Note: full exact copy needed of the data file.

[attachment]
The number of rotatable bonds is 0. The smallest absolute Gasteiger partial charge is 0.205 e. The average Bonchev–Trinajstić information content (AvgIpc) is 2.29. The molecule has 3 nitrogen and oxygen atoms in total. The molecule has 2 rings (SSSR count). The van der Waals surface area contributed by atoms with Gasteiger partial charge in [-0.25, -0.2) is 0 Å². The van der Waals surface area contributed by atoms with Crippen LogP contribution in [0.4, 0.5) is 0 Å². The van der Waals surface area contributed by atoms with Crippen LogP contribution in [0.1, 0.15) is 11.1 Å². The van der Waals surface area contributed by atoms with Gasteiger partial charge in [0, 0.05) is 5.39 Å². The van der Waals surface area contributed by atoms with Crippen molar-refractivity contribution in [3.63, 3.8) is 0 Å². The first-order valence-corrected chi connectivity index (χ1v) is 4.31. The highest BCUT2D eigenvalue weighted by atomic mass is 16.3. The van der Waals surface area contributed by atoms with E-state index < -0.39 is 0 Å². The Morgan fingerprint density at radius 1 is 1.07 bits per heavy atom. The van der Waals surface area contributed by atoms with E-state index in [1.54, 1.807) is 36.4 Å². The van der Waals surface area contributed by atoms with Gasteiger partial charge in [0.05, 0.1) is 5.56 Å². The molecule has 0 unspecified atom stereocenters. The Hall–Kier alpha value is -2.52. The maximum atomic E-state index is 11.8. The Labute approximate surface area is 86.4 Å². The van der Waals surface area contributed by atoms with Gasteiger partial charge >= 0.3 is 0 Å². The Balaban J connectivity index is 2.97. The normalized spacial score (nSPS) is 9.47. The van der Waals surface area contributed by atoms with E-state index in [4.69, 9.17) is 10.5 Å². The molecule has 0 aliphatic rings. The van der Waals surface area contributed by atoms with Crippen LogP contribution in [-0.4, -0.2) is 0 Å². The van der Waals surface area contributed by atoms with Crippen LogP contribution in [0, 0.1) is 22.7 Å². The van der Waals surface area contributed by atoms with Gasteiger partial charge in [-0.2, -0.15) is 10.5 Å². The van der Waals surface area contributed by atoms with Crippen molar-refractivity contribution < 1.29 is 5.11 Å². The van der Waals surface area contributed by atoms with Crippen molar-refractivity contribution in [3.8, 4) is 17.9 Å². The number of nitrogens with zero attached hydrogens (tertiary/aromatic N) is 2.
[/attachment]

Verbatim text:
The number of rotatable bonds is 0. The smallest absolute Gasteiger partial charge is 0.205 e. The average Bonchev–Trinajstić information content (AvgIpc) is 2.29. The molecule has 3 nitrogen and oxygen atoms in total. The molecule has 2 rings (SSSR count). The van der Waals surface area contributed by atoms with Gasteiger partial charge in [-0.25, -0.2) is 0 Å². The van der Waals surface area contributed by atoms with Crippen LogP contribution in [0.4, 0.5) is 0 Å². The van der Waals surface area contributed by atoms with Crippen LogP contribution in [0.1, 0.15) is 11.1 Å². The van der Waals surface area contributed by atoms with Gasteiger partial charge in [0, 0.05) is 5.39 Å². The van der Waals surface area contributed by atoms with Crippen molar-refractivity contribution in [3.63, 3.8) is 0 Å². The first-order valence-corrected chi connectivity index (χ1v) is 4.31. The highest BCUT2D eigenvalue weighted by atomic mass is 16.3. The van der Waals surface area contributed by atoms with E-state index < -0.39 is 0 Å². The Morgan fingerprint density at radius 1 is 1.07 bits per heavy atom. The van der Waals surface area contributed by atoms with E-state index in [1.54, 1.807) is 36.4 Å². The van der Waals surface area contributed by atoms with Gasteiger partial charge in [0.05, 0.1) is 5.56 Å². The molecule has 0 unspecified atom stereocenters. The Hall–Kier alpha value is -2.52. The maximum atomic E-state index is 11.8. The Labute approximate surface area is 86.4 Å². The van der Waals surface area contributed by atoms with Gasteiger partial charge >= 0.3 is 0 Å². The Balaban J connectivity index is 2.97. The normalized spacial score (nSPS) is 9.47. The van der Waals surface area contributed by atoms with E-state index in [4.69, 9.17) is 10.5 Å². The molecule has 0 aliphatic rings. The van der Waals surface area contributed by atoms with Crippen LogP contribution in [-0.4, -0.2) is 0 Å². The van der Waals surface area contributed by atoms with Crippen LogP contribution in [0, 0.1) is 22.7 Å². The van der Waals surface area contributed by atoms with Gasteiger partial charge in [-0.2, -0.15) is 10.5 Å². The van der Waals surface area contributed by atoms with Crippen molar-refractivity contribution < 1.29 is 5.11 Å². The van der Waals surface area contributed by atoms with Crippen molar-refractivity contribution in [3.8, 4) is 17.9 Å². The number of nitrogens with zero attached hydrogens (tertiary/aromatic N) is 2.